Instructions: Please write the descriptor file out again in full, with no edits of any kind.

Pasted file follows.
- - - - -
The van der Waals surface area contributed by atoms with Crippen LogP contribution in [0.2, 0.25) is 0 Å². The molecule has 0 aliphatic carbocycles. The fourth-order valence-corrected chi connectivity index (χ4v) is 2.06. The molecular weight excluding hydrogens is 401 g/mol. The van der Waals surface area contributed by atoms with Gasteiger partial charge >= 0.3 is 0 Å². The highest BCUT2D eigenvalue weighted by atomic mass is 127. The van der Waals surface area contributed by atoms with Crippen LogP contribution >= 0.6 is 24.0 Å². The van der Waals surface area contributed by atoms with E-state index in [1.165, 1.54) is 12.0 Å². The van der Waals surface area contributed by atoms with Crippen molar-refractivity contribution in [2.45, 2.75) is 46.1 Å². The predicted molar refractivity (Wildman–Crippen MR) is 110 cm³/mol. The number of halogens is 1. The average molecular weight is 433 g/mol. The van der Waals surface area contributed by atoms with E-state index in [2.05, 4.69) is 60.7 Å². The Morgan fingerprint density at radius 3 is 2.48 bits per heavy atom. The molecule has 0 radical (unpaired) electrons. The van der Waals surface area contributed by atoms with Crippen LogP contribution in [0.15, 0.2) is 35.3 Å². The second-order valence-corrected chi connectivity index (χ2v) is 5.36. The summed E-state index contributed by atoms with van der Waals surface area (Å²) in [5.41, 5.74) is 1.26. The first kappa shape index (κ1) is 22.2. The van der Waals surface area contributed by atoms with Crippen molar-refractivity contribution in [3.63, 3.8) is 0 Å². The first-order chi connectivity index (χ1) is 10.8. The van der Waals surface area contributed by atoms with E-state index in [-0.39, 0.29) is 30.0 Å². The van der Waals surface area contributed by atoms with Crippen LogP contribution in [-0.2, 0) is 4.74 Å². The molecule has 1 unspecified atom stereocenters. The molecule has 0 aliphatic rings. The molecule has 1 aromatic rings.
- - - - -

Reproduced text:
The van der Waals surface area contributed by atoms with Crippen LogP contribution in [0.2, 0.25) is 0 Å². The molecule has 0 aliphatic carbocycles. The fourth-order valence-corrected chi connectivity index (χ4v) is 2.06. The molecular weight excluding hydrogens is 401 g/mol. The van der Waals surface area contributed by atoms with Gasteiger partial charge >= 0.3 is 0 Å². The highest BCUT2D eigenvalue weighted by atomic mass is 127. The van der Waals surface area contributed by atoms with Crippen LogP contribution >= 0.6 is 24.0 Å². The van der Waals surface area contributed by atoms with E-state index in [1.165, 1.54) is 12.0 Å². The van der Waals surface area contributed by atoms with Crippen molar-refractivity contribution in [2.45, 2.75) is 46.1 Å². The predicted molar refractivity (Wildman–Crippen MR) is 110 cm³/mol. The number of halogens is 1. The average molecular weight is 433 g/mol. The van der Waals surface area contributed by atoms with E-state index in [2.05, 4.69) is 60.7 Å². The Morgan fingerprint density at radius 3 is 2.48 bits per heavy atom. The molecule has 0 radical (unpaired) electrons. The van der Waals surface area contributed by atoms with Crippen LogP contribution in [0.15, 0.2) is 35.3 Å². The second-order valence-corrected chi connectivity index (χ2v) is 5.36. The summed E-state index contributed by atoms with van der Waals surface area (Å²) in [5.41, 5.74) is 1.26. The first kappa shape index (κ1) is 22.2. The van der Waals surface area contributed by atoms with Crippen molar-refractivity contribution in [3.63, 3.8) is 0 Å². The first-order chi connectivity index (χ1) is 10.8. The van der Waals surface area contributed by atoms with E-state index in [-0.39, 0.29) is 30.0 Å². The van der Waals surface area contributed by atoms with Crippen LogP contribution in [-0.2, 0) is 4.74 Å². The molecule has 1 unspecified atom stereocenters. The molecule has 0 aliphatic rings. The molecule has 1 aromatic rings.